Thank you for your reply. I see so many comments along the lines of those I've outlined and guess I've been looking for a solid way to refute them. They seem to be part of the basic defense used by digital people to "justify" their "craft." They seem to be saying in the same breath that Adams would have been a fan of Photoshop, as inane a comment as I can imagine.
Edited to add: I see most of the comments I mention on the popular Nikonians.org site which of course is dedicated primarily to "digital photography" (something of an oxymoron).
But see, I am gonna risk the wrath of the Mods on this one, but we all scorn digital photography as not being true photography. Just as photography could not be an art to be compared with painting when it was new in the 19th century. The opinions of people change with time. I WILL ALWAYS PREFER FILM PHOTOGRAPHY. Digital photography doesn't take cool stuff like acid to coax a latent image into being, however to those that dedicate as much of themselves as did the film-using greats, they are true photographers in their own right. They use their own medium, their own canvas, their own method of capture. They use silicon instead of silver. Their process is electronic instead of chemical. It is true that digital photography can be made to be all about instant gratification and putting a quicky camera into every hand in the world, it has been taken to the masses, a perversion of the hallowed realms of film photography. But, after all, isn't that what was said about 35mm when the first Zeiss's and Kodaks and Leicas started popping up on the scene? The large format 'purists' howled then and the ringing continues even today. It is merely aimed in a somewhat different direction.
It is the creative eye behind the viewfinder/groundglass that makes photography an art and a craft, regardless of the mode applied. All an artist can do is to be true to his or her own vision and let history decide if the body of work is important or otherwise.
Just thoughts. Thank you for the kind words and the reads, folks. I truly appreciate it.
I know it's anathema here but I tend to agree with you. In fact, in his book "40 Examples" Adams mentioned that he indicated his excitement for the future "when we shall be capturing images electronically." Digital, (sorry - d@#$*&l) has its uses - particularly in some commercial photography for which it excels - and I use it in those situations. However, for the more evocative work I admire just doesn't match up in digital - particularly in B&W. About a year ago I printed a 16x20 from a 4x5. I then had that neg drum scanned and a 16x20 gyclee print done from it. Matted and framed it like the real one and hung them side by side. EVERYONE (that saw it at least!) preferred the silver image. There was no area in the digital print where I could say I saw more rendered detail but there was a depth and a presence in the silver print that the digital just didn't have.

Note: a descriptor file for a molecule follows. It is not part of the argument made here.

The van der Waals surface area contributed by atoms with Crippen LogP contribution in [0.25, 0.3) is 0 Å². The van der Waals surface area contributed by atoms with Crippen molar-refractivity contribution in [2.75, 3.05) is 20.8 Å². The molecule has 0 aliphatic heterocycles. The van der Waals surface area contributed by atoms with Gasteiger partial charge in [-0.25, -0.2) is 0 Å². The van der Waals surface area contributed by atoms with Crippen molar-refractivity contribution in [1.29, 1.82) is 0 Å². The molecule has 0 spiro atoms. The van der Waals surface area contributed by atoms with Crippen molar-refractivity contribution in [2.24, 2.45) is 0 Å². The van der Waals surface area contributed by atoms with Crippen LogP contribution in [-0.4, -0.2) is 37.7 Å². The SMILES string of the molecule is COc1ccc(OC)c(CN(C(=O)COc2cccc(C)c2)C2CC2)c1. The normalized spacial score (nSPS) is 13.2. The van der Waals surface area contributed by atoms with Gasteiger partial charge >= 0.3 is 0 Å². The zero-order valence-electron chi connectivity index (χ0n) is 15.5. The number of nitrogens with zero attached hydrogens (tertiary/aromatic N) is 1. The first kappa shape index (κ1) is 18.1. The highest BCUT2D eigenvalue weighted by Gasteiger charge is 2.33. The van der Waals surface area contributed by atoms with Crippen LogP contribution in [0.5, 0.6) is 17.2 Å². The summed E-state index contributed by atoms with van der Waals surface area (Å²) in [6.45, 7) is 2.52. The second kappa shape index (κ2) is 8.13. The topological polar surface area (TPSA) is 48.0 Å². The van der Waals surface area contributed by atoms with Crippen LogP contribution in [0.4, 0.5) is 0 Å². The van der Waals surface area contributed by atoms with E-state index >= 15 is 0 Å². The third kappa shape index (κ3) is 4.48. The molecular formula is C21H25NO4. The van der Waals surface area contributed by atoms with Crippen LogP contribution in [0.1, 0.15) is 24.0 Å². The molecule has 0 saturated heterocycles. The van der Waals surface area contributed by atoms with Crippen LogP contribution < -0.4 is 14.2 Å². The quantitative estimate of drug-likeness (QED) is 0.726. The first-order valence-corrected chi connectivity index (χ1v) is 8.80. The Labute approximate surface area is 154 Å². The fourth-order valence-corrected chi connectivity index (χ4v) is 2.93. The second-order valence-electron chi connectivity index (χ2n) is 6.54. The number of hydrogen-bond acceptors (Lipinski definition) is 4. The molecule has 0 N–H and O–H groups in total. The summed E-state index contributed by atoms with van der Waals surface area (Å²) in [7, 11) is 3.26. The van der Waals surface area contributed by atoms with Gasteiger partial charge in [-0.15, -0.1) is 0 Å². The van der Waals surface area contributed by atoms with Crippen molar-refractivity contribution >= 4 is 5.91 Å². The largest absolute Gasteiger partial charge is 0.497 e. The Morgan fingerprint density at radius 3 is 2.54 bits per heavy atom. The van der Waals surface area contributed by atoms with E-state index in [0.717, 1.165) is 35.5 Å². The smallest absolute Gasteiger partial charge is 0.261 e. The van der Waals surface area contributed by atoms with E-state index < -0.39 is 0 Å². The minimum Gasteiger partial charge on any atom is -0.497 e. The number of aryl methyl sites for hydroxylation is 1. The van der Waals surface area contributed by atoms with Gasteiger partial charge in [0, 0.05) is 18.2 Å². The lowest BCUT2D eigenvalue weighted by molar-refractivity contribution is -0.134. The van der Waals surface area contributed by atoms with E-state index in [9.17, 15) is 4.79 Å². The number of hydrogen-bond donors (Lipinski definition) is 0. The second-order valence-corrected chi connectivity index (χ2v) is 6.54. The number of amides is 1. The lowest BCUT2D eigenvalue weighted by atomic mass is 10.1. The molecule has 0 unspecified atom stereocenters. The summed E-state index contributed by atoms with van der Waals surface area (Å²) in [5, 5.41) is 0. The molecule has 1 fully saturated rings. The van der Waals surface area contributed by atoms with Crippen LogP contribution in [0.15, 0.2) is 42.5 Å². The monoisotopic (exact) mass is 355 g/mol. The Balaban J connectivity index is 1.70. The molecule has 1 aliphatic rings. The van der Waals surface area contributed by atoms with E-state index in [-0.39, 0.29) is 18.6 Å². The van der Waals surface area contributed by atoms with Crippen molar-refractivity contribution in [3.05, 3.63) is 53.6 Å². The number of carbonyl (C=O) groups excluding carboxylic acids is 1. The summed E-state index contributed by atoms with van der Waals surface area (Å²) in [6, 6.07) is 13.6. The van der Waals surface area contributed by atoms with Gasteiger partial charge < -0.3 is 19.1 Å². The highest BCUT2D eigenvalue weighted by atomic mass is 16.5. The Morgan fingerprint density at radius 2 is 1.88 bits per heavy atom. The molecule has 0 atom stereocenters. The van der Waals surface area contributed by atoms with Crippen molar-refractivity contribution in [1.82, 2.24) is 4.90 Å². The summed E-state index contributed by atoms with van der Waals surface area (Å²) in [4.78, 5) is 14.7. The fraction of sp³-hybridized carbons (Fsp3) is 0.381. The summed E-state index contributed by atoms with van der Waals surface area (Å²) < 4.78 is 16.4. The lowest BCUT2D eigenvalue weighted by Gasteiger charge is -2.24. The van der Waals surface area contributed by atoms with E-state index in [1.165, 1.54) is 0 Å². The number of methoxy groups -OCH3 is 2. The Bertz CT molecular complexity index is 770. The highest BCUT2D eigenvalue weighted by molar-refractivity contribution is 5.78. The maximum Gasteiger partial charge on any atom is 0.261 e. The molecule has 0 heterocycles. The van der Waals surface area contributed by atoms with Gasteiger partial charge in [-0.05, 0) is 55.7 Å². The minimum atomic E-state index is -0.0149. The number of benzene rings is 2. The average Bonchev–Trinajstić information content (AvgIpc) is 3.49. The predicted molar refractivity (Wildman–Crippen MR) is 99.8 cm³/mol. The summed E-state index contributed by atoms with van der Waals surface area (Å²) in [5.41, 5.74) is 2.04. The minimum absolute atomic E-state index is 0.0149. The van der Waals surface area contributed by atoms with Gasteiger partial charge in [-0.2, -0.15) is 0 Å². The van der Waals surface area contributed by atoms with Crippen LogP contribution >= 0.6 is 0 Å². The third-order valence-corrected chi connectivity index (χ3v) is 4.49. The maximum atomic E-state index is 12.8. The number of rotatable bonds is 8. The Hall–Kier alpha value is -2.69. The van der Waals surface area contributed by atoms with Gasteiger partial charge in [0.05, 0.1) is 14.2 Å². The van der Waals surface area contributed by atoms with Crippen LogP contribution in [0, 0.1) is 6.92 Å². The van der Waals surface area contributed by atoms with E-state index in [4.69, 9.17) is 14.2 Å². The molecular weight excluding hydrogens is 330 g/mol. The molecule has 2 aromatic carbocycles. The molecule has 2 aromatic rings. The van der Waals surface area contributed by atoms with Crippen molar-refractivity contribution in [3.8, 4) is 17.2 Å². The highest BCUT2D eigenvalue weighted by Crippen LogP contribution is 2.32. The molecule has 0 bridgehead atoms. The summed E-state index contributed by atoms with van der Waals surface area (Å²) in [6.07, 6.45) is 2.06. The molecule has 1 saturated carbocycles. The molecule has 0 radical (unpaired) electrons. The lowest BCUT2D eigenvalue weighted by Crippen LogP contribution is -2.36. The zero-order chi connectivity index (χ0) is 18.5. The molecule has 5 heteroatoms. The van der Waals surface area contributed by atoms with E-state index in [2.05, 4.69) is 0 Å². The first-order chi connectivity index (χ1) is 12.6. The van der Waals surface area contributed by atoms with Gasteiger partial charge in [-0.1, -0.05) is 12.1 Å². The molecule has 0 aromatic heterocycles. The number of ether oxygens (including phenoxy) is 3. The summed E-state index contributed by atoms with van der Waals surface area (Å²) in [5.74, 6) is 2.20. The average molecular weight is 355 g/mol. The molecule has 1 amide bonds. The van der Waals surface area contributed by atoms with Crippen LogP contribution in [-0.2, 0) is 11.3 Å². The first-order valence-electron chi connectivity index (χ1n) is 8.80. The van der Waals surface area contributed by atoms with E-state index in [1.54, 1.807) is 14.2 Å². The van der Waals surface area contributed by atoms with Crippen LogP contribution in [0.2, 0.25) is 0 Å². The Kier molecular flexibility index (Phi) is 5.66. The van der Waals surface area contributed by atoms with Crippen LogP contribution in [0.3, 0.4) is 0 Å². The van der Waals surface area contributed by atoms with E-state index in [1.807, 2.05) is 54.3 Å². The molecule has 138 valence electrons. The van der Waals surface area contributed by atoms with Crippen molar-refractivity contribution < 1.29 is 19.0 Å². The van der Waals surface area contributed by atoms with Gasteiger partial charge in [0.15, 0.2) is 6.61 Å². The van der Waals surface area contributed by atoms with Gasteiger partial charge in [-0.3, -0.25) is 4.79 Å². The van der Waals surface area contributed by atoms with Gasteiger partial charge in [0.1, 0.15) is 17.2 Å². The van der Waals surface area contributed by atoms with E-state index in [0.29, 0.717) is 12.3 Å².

I have decided that I'll switch to digital the day a film photographer tells me: "See, it's as good as digital!" I suspect the temperature will never drop that low however!;)
A definition of "God" from the Webster's Ninth New Collegiate Dictionary:God-a person or thing of supreme value.
Originally Posted by TheFlyingCamera
As stated before AA is a God to photograph. His value to the past, present, and future of photography is so large that it can't be quantitatively measured. There have been many great great photographers and there will be many many more great photographers to come--but none will have the influence and add to the knowledge base like AA did. IMO